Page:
The idea of creating a canal in Central America had been a dream for ambitious politicians for many years. After examining the feasibility of such a project, the French began to work on a manmade waterway under the direction of engineer Ferdinand de Lesseps in late 1879. However, yellow fever and financial troubles cut their efforts short. In the early 20th century, Teddy Roosevelt prioritized making the canal part of the American legacy. After overcoming their own hurdles, including helping Panama declare its independence from Colombia, U.S. construction began in 1903. During this time, Roosevelt became the first American president to travel overseas while in office. Fortunately for this round of workers, physician William Gorgas learned about mosquito transmission of yellow fever from Walter Reed and despite many skeptics, was able to contain it. The Panama Canal opened to the public on August 15, 1914, only a month after World War I broke out. Despite producing a praiseworthy outcome, one that cost millions of dollars and hundreds of lives, the world was occupied by the harsher realities of war. Few people will enjoy this engineering feat with their own eyes, so here’s a taste of it from Ilya Goncharov. This incredible time-lapse was created from more than 8,000 photos during a 12-hour journey.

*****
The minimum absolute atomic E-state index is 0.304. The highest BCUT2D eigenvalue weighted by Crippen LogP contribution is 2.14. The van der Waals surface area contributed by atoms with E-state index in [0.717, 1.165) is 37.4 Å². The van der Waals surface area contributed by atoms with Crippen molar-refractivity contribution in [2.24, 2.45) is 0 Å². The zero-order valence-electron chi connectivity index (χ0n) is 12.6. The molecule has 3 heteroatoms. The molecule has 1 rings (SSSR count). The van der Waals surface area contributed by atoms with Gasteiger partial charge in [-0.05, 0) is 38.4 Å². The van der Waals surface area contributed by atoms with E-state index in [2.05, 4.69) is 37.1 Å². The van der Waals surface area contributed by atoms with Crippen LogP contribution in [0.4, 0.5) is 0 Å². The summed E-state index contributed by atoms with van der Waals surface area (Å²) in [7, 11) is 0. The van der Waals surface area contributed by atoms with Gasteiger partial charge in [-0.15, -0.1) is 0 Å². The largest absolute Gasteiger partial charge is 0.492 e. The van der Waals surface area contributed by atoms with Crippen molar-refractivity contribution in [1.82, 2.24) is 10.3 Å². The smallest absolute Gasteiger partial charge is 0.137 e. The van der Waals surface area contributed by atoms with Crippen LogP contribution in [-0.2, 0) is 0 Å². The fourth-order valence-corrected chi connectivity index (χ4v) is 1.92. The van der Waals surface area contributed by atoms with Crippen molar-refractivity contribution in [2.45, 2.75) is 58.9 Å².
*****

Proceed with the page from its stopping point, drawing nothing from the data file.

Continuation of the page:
Time Lapse Footage Reveals How Ships Squeeze Through The Panama Canal. August 25, 2018